9. The process according to claim 8, wherein said actual braking value BIE2 is obtained by reducing the existing brake application energy ZS by the value HyS+W.
10. The process according to claim 8, further comprising
if during said subsequent braking process the actual braking value BIE2 deviates from the desired braking value BS in the direction of lower braking values B after the reduction of the existing brake application energy ZS with the utilization of the new hysteresis HyV, repeating said utilization of the correction value V in at least one further braking process in which a deviation BI-BS occurs until the desired braking value BS is obtained through utilization of the new hysteresis HyV.
11. A braking system for adjusting an actual braking value B to a desired braking value BS, comprising
at least one brake (12, 13),
a braking value indicator (2) for emitting an electrical desired-braking value signal,
a braking value sensor (1) for emitting an electrical actual braking value signal,
an electrically controlled energy distributor (11) having a control system (14) and an output connected to said brake (12, 13), and
regulating electronics (4) having a first input connected to said braking value indicator (2) and a second input connected to said braking value sensor (1) and an output connected to said control system (14) of the energy distributor (11), wherein said regulating electronics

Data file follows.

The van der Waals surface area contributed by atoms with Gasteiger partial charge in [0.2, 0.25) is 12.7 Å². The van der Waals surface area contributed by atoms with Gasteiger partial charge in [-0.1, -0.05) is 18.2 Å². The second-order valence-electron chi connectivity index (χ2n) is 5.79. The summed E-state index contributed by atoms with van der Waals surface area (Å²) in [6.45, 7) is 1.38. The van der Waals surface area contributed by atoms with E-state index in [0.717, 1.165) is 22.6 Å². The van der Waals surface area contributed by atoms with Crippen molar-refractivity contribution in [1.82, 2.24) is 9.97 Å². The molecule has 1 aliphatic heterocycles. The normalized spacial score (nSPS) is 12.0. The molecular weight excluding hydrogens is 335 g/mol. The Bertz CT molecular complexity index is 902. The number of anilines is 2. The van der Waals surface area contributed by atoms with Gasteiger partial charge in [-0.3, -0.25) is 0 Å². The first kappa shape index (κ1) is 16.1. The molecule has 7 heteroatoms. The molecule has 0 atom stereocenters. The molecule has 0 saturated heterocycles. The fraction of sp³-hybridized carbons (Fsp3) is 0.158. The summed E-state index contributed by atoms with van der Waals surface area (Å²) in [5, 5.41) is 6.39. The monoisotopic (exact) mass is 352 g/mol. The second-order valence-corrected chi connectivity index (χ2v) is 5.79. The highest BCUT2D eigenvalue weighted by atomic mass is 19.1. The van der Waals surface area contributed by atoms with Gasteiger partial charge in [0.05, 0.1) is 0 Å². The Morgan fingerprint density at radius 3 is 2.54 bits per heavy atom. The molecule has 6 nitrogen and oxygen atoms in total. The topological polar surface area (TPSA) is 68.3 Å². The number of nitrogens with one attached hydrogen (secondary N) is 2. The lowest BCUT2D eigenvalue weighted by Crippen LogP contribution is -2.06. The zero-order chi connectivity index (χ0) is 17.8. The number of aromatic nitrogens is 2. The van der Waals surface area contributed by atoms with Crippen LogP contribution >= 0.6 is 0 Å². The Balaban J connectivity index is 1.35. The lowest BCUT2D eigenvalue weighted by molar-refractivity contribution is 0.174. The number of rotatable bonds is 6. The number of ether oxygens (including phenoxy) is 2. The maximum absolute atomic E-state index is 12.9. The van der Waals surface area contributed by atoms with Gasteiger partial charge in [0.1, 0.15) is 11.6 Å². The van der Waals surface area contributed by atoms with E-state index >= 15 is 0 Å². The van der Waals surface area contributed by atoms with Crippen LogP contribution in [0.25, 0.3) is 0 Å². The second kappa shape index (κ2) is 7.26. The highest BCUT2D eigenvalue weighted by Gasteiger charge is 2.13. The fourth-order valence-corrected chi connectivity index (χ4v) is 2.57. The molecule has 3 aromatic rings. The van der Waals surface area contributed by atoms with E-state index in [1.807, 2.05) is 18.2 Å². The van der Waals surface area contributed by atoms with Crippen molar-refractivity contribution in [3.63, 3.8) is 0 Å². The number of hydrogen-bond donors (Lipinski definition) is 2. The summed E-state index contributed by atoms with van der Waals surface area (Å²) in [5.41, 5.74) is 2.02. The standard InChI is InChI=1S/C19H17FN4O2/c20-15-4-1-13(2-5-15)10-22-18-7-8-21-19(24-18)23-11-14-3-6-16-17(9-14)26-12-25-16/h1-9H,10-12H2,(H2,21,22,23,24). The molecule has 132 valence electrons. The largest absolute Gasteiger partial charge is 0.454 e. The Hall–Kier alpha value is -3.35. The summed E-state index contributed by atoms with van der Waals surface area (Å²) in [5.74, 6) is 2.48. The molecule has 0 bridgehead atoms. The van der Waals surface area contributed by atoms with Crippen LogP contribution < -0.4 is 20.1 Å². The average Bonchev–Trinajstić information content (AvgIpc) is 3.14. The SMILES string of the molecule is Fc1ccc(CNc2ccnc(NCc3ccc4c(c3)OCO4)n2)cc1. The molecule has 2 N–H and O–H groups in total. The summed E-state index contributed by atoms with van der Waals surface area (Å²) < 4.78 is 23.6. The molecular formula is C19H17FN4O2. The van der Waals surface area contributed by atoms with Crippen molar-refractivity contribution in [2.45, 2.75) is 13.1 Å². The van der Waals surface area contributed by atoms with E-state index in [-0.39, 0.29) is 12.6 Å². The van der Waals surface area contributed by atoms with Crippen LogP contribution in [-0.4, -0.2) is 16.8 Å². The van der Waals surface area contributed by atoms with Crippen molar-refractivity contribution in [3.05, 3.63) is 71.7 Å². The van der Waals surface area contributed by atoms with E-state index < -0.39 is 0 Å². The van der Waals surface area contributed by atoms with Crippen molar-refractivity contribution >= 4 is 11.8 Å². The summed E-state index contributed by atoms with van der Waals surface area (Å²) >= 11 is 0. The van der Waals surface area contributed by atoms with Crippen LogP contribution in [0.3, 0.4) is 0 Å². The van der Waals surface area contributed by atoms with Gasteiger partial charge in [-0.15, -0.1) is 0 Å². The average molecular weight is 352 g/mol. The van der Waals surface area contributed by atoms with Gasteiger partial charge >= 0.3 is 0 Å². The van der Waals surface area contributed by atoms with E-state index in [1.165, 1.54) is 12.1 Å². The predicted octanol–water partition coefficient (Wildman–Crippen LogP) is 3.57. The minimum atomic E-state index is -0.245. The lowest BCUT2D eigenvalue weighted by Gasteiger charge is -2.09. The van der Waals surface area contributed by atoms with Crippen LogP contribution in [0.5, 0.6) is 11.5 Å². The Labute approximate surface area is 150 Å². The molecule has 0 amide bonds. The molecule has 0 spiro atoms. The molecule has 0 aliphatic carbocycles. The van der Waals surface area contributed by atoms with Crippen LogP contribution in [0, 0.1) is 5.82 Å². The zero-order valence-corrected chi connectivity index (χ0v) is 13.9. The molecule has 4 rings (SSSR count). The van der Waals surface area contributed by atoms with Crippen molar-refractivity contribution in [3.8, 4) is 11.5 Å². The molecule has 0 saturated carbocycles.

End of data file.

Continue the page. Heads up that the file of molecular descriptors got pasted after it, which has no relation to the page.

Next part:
compare the actual braking value signal to the desired braking value signal to determine a brake application energy signal,
transmit said brake application energy signal to the control system (14) of the energy distributor (11),
store a hysteresis Hy as a function of the braking value B, and
reduce said brake application energy signal by a value resulting in reduction of existing brake application energy ZS by a value HyS+W, which value comprises hysteresis HyS associated with the desired braking value BS and an effect drop-off W, when a deviation of the actual braking value BI from the desired braking value BS in direction of higher braking values B is detected following a rise in the brake application energy signal.
12. The braking system as in claim 11, wherein said regulating electronics (4) further
reduces the brake application energy signal in a subsequent braking process, in which a deviation BI-BS occurs, by a value corresponding to the application of a hysteresis HyG increased by a correction value G, if a residual deviation BIE1-BS still exists during a brake actuation in a braking process after the reduction of the brake application energy signal, and